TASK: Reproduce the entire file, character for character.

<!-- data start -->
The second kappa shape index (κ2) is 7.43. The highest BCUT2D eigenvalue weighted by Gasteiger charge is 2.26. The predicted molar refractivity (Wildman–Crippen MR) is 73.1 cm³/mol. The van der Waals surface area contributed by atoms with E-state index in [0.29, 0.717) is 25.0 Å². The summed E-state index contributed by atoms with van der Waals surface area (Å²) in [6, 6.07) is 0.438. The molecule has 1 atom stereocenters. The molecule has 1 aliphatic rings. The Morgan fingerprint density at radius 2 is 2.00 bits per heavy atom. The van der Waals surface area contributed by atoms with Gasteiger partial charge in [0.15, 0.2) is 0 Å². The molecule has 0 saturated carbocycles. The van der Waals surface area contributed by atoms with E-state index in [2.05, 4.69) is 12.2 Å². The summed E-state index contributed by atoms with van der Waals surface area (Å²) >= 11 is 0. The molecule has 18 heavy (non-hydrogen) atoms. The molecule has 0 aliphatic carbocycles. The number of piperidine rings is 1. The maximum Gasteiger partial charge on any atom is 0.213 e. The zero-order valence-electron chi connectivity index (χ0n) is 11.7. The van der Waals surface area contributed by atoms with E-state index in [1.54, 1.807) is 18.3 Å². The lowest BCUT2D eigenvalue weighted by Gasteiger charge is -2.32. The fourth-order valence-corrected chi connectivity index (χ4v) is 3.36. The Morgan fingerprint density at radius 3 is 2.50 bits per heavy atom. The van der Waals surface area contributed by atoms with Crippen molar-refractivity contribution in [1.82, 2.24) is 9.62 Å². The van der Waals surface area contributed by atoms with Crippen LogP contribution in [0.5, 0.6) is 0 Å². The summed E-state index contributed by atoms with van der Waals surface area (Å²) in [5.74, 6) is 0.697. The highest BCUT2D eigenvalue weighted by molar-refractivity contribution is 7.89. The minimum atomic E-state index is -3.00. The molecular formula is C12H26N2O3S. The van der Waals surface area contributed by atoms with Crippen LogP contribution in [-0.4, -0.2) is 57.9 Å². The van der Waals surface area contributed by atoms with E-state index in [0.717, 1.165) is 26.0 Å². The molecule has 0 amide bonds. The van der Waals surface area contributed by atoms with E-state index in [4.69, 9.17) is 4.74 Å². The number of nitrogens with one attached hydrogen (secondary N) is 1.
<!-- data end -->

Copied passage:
The second kappa shape index (κ2) is 7.43. The highest BCUT2D eigenvalue weighted by Gasteiger charge is 2.26. The predicted molar refractivity (Wildman–Crippen MR) is 73.1 cm³/mol. The van der Waals surface area contributed by atoms with E-state index in [0.29, 0.717) is 25.0 Å². The summed E-state index contributed by atoms with van der Waals surface area (Å²) in [6, 6.07) is 0.438. The molecule has 1 atom stereocenters. The molecule has 1 aliphatic rings. The Morgan fingerprint density at radius 2 is 2.00 bits per heavy atom. The van der Waals surface area contributed by atoms with Gasteiger partial charge in [0.15, 0.2) is 0 Å². The molecule has 0 saturated carbocycles. The van der Waals surface area contributed by atoms with E-state index in [2.05, 4.69) is 12.2 Å². The summed E-state index contributed by atoms with van der Waals surface area (Å²) >= 11 is 0. The molecule has 18 heavy (non-hydrogen) atoms. The molecule has 0 aliphatic carbocycles. The number of piperidine rings is 1. The maximum Gasteiger partial charge on any atom is 0.213 e. The zero-order valence-electron chi connectivity index (χ0n) is 11.7. The van der Waals surface area contributed by atoms with E-state index in [1.54, 1.807) is 18.3 Å². The lowest BCUT2D eigenvalue weighted by Gasteiger charge is -2.32. The fourth-order valence-corrected chi connectivity index (χ4v) is 3.36. The Morgan fingerprint density at radius 3 is 2.50 bits per heavy atom. The van der Waals surface area contributed by atoms with Crippen molar-refractivity contribution in [1.82, 2.24) is 9.62 Å². The van der Waals surface area contributed by atoms with Crippen LogP contribution in [0.5, 0.6) is 0 Å². The summed E-state index contributed by atoms with van der Waals surface area (Å²) in [5.74, 6) is 0.697. The highest BCUT2D eigenvalue weighted by molar-refractivity contribution is 7.89. The minimum atomic E-state index is -3.00. The molecular formula is C12H26N2O3S. The van der Waals surface area contributed by atoms with Crippen LogP contribution in [-0.4, -0.2) is 57.9 Å². The van der Waals surface area contributed by atoms with E-state index in [0.717, 1.165) is 26.0 Å². The molecule has 0 amide bonds. The van der Waals surface area contributed by atoms with E-state index in [4.69, 9.17) is 4.74 Å². The number of nitrogens with one attached hydrogen (secondary N) is 1.